Primary School 8/8
the DCCC Chairman paid for a live-in personal assistant/chauffeur?
Outside $ Watch
$33K of mailers for Maxwell Frost from the Congressional Progressive Caucus PAC. Total CPC spending: $33K
$10K of staff time (based on last month’s filing, we think they mean for canvassing) for Randolph Bracy from A Better Orlando PAC. According to FEC records, it was formed by someone named Shelby Green, based in Tallahassee, back in August. Total Better Orlando spending: $19K
$256K of mailers and $6K of digital ads supporting Jared Moskowitz from Moving Broward Forward PAC. Total MBF spending: $389K
$90K in mailers and $89K in digital ads supporting Jill Tokuda from the Congressional Progressive Caucus PAC. One set of digital ads, seemingly a response to attacks from Patrick Branco about her not rebuking the NRA early in her career, focuses on her record on gun control. Total CPC spending: $179K
$235K of newspaper and internet advertising and $24K of mailers supporting Betty McCollum from Common Good Fund. While Common Good, created this year, is mostly funded by indigenous nations, it does have a few high-dollar individual donors, including billionaire medical heir Vance Opperman, who is also a key funder in Make a Difference MN05. The ads so far mainly tout her progressive endorsements and her support of the Green New Deal Total CGF spending: $274K
$4,500 of canvassing for Amane Badhasso from Take Action MN Federal Fund. Total TAMN spending: $8K
$3,500 of calls and texts for Amane Badhasso from Friends of the Earth (Action). Total FotE spending: $11K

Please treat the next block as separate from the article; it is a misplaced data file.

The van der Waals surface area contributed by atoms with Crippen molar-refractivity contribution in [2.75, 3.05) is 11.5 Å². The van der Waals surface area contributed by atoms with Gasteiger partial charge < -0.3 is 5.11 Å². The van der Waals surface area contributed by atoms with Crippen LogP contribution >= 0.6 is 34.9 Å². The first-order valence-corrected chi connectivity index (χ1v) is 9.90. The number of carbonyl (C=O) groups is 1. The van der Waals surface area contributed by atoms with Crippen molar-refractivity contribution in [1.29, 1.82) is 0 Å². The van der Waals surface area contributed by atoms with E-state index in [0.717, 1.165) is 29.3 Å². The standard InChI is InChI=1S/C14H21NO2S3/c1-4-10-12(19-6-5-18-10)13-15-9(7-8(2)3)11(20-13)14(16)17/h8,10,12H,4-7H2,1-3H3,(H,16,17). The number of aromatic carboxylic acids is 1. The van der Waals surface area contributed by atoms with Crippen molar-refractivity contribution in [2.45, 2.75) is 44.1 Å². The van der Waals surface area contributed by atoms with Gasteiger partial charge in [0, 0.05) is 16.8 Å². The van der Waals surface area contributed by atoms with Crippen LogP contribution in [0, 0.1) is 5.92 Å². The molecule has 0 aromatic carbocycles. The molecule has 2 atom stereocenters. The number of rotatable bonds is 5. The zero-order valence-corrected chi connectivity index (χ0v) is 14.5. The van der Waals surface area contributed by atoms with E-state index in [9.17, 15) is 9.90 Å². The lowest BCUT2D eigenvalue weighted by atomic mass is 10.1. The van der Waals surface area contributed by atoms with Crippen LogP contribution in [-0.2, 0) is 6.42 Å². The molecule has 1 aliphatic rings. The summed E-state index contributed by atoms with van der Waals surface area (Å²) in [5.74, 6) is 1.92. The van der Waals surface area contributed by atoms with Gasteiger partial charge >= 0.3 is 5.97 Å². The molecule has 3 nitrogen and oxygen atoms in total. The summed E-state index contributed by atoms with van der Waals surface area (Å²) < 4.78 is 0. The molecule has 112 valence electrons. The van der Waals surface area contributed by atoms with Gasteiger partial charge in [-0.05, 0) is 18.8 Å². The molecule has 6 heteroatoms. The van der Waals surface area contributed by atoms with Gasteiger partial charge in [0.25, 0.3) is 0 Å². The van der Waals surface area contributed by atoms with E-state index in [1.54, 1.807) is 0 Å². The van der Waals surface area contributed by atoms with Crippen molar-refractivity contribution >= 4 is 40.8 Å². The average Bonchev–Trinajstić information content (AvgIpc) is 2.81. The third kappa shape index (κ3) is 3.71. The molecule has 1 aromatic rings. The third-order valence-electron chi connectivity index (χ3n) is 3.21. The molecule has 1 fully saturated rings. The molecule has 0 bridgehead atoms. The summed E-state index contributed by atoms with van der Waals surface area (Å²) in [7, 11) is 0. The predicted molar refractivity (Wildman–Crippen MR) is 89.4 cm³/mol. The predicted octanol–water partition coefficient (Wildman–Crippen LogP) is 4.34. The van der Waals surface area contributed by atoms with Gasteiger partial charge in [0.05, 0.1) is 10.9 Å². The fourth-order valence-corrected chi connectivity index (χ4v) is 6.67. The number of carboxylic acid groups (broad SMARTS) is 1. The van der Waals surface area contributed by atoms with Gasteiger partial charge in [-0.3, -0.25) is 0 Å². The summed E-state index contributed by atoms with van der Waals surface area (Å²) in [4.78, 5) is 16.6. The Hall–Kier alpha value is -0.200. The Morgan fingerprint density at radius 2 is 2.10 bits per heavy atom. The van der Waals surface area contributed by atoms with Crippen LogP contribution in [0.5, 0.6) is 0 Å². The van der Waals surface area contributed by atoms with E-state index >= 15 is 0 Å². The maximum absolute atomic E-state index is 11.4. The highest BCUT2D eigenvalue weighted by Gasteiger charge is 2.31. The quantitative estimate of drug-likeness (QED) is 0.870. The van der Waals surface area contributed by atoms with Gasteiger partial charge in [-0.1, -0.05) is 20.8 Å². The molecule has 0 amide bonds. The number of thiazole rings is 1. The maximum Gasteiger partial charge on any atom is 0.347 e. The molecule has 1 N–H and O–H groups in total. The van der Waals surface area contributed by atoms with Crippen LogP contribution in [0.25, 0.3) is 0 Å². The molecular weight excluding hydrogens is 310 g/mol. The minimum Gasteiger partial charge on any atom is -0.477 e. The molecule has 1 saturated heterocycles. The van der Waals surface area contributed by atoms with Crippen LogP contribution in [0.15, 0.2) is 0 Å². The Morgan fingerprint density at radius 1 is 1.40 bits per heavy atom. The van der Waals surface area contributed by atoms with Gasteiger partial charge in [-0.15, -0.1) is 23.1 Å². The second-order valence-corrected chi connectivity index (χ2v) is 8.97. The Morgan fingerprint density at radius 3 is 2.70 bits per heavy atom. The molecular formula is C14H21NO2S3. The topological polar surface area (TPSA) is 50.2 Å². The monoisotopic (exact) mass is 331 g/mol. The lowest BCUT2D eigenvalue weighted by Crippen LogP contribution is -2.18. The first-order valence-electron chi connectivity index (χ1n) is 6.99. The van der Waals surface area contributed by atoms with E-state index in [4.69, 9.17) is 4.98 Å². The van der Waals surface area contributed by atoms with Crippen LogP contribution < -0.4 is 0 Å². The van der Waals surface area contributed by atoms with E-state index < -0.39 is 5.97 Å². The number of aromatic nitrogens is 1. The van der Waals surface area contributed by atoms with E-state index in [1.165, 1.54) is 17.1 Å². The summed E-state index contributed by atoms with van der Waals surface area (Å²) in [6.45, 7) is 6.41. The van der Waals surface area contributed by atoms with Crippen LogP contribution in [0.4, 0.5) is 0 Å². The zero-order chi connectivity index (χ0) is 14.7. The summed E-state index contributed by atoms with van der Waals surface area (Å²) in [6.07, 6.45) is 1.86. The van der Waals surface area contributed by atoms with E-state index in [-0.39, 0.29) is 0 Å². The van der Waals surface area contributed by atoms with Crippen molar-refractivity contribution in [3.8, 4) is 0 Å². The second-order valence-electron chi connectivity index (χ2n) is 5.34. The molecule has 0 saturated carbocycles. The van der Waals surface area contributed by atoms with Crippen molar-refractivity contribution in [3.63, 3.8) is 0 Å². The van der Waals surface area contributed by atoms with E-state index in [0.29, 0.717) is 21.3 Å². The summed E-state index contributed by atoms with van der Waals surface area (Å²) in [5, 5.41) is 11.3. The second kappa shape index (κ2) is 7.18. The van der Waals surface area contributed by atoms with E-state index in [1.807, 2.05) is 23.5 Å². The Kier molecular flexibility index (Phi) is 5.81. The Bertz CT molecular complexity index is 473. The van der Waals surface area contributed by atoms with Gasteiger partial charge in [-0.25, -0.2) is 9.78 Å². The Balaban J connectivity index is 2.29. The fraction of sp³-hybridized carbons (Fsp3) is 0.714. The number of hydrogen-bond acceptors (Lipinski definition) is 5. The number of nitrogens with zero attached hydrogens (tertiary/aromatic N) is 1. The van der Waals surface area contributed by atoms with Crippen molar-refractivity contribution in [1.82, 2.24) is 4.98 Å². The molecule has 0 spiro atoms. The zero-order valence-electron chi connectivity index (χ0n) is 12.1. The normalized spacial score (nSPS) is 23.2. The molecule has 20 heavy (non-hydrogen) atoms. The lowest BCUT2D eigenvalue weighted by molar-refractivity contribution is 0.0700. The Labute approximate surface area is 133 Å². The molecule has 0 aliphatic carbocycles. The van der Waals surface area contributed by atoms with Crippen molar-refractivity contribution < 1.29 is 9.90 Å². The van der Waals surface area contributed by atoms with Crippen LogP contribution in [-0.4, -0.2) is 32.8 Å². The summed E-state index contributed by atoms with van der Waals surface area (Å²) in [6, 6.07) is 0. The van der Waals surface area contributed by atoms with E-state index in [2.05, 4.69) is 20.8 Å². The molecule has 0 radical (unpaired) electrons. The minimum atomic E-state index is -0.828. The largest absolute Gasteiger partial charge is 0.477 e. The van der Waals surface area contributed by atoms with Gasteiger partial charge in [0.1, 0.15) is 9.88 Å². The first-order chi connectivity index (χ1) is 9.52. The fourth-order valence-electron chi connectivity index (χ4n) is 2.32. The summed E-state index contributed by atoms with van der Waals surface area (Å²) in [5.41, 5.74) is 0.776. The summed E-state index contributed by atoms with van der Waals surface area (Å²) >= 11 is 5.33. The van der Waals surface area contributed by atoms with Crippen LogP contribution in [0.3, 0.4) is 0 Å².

$160K of “media” in two parts supporting Don Samuels from Make a Difference MN 05. MAD has apparently booked more than twice as much ad times as has shown up in filings so far ($358,000). The ad touches on his political biography, and takes care to mention that he opposed efforts to defund the police. Total MAD spending: $205K
$22K of canvassing for Ilhan Omar from Take Action MN Federal Fund. Total Take Action MN spending: $37K
$15K of calls and texts for Jamaal Bowman from National Nurses United for Patient Protections (NNU). Total NNU spending: $15K
$62K of mailers attacking Alessandra Biaggi from Our Hudson PAC. Our Hudson PAC is a newly created Super PAC with no donor info. Total OH spending: $31K
$32K of mailers attacking Alessandra Biaggi from the Police Benevolent Association of New York, Inc. The PBA, the largest NYPD union, doesn’t usually get involved in federal elections—the last time they made an IE in one was retaliatory billboards attacking Bill de Blasio in 2019, when he was running for president. Total PBA-NY spending: $32K